Bill Gale was an extremely modest man. He loved attending Macquarie University's 'Gale lectures in Numismatics' to hear all about new research. These lectures were established by ACANS to honour his contributions to the subject. But he dreaded the moment when he would be publicly thanked (and usually tried to 'keep his head down'). He was modest about this generosity, and about his impact on the study of ancient history at Macquarie. But even putting the creation of ACANS to one side, this impact has been significant. Both he and Janet were important donors to the collection of the Museum of Ancient Cultures and have significantly enriched the experience of visitors to the museum. Together they have also donated funds to strengthen the crucial library holdings. In addition, they have give funds to allow students and scholars at Macquarie University to travel to Italy in order to complete and publish their research.
The coin collection of Dr and Mrs W. L. Gale was donated to Macquarie University in 2007. It consists of over two and half thousand coins, and is the most important ancient coin collection in Australia. There are three main groups: coins from the Greek cities of South Italy, Roman Republic coinage, and Roman Imperial coinage from the time of Hadrian. There are also important holdings dealing with Corinth and with the portaiture of Roman emperors.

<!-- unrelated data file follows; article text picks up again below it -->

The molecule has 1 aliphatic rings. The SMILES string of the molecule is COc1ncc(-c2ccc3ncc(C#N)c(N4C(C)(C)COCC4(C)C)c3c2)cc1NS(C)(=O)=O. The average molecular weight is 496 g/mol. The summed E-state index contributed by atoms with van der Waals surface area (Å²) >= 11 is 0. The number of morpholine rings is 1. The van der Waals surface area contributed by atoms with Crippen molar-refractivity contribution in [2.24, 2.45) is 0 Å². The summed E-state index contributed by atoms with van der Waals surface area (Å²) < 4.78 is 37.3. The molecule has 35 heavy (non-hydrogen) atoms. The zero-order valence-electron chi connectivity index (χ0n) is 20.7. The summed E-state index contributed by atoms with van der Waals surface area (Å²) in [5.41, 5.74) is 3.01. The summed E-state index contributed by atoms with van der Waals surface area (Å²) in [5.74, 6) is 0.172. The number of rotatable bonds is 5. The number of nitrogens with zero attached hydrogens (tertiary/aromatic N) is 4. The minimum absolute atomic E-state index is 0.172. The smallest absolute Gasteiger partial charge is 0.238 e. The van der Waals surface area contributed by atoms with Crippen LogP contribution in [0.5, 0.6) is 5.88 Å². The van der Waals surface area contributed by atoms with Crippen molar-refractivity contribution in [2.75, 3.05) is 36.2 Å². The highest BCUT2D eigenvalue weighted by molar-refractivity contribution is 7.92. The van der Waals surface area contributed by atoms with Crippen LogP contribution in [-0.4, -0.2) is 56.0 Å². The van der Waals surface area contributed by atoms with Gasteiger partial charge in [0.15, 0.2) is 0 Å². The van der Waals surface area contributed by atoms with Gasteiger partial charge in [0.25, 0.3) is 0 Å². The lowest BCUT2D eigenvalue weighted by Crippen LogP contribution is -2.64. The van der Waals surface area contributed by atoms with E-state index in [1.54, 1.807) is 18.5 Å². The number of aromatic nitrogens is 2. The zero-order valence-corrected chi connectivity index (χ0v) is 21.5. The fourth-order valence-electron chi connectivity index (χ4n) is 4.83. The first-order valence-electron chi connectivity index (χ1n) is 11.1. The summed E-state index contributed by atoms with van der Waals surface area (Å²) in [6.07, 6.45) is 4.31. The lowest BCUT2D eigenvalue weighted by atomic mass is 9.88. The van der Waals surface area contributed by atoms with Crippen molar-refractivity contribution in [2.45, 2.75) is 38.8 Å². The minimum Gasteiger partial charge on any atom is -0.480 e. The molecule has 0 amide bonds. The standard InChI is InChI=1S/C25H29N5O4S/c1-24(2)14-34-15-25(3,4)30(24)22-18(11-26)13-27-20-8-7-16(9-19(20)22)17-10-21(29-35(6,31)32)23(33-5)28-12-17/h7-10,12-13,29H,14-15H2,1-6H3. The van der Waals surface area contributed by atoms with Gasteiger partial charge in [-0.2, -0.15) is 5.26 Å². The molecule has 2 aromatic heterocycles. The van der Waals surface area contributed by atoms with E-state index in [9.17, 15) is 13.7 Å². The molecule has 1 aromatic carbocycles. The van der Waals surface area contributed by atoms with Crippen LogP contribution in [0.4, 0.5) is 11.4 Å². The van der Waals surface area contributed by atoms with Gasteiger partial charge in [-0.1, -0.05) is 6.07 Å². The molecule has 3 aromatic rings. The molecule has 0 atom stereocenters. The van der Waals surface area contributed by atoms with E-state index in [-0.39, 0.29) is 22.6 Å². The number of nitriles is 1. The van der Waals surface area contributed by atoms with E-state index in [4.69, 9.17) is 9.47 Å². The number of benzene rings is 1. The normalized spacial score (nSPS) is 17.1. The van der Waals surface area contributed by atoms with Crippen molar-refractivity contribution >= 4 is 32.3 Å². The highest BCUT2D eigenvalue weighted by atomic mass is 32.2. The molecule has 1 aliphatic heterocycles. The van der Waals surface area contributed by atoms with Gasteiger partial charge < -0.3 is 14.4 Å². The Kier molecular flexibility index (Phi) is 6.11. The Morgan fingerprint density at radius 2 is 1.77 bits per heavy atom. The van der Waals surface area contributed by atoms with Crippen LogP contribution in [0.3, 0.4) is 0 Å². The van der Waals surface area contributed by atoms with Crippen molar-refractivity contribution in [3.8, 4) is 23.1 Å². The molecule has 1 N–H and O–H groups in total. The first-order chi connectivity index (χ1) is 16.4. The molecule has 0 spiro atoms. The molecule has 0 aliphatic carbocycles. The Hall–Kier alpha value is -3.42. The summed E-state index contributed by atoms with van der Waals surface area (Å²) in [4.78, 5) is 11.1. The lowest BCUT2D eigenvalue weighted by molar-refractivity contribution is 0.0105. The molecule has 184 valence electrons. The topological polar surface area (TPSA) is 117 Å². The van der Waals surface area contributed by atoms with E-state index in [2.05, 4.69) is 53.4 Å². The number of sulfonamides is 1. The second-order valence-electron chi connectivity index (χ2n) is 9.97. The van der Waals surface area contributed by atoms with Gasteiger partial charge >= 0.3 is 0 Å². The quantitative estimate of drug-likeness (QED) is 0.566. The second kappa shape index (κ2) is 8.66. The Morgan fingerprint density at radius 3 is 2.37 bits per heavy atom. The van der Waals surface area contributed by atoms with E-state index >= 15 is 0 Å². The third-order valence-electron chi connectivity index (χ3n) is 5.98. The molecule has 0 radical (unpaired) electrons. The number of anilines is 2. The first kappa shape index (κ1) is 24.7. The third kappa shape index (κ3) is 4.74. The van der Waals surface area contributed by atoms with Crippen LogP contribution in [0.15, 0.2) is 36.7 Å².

Publications on the Gale collection:
- Sheedy, K. (ed.) (2008). Sylloge Nummorum Graecorum Australia I: The Gale Collection of South Italian Coins. Sydney: Numismatic Association of Australia. ISBN: 978-0-646-50210-6.
- Gillett, M. (2010). A closer look at the Etruscan coins at ACANS, Macquarie University (SNG Australia 1, 4-13). JNAA, 21, 24-40.
- Sheedy, K. (2010). Correction to: Sylloge Nummorum Graecorum, Australia I, the Gale collection of South Italian coins (Sydney, 2008) (Numismatic Association of Australia Special Publication). JNAA, 21, 41.